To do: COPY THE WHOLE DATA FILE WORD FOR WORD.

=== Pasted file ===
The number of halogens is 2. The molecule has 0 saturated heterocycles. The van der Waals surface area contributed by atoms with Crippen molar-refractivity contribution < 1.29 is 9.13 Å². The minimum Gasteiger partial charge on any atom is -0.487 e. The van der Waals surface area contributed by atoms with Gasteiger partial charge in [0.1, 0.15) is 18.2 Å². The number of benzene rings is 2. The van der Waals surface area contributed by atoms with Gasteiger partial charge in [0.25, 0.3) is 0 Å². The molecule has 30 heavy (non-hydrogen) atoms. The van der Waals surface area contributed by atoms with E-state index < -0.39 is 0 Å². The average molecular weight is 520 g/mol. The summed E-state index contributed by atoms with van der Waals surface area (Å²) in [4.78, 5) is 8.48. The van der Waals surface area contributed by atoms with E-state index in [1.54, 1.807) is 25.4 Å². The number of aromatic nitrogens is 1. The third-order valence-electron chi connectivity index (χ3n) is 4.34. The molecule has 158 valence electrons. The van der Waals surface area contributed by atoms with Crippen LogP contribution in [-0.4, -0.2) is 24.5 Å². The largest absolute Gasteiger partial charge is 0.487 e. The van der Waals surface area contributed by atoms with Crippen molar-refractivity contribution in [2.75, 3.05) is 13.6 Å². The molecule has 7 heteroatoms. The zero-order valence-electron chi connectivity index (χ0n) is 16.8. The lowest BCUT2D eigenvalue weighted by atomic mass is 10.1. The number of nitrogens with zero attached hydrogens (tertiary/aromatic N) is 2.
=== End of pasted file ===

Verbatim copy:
The number of halogens is 2. The molecule has 0 saturated heterocycles. The van der Waals surface area contributed by atoms with Crippen molar-refractivity contribution < 1.29 is 9.13 Å². The minimum Gasteiger partial charge on any atom is -0.487 e. The van der Waals surface area contributed by atoms with Gasteiger partial charge in [0.1, 0.15) is 18.2 Å². The number of benzene rings is 2. The van der Waals surface area contributed by atoms with Gasteiger partial charge in [0.25, 0.3) is 0 Å². The molecule has 30 heavy (non-hydrogen) atoms. The van der Waals surface area contributed by atoms with E-state index < -0.39 is 0 Å². The average molecular weight is 520 g/mol. The summed E-state index contributed by atoms with van der Waals surface area (Å²) in [4.78, 5) is 8.48. The van der Waals surface area contributed by atoms with E-state index in [1.54, 1.807) is 25.4 Å². The number of aromatic nitrogens is 1. The third-order valence-electron chi connectivity index (χ3n) is 4.34. The molecule has 158 valence electrons. The van der Waals surface area contributed by atoms with Crippen LogP contribution in [-0.4, -0.2) is 24.5 Å². The largest absolute Gasteiger partial charge is 0.487 e. The van der Waals surface area contributed by atoms with Crippen molar-refractivity contribution in [2.75, 3.05) is 13.6 Å². The molecule has 7 heteroatoms. The zero-order valence-electron chi connectivity index (χ0n) is 16.8. The lowest BCUT2D eigenvalue weighted by atomic mass is 10.1. The number of nitrogens with zero attached hydrogens (tertiary/aromatic N) is 2.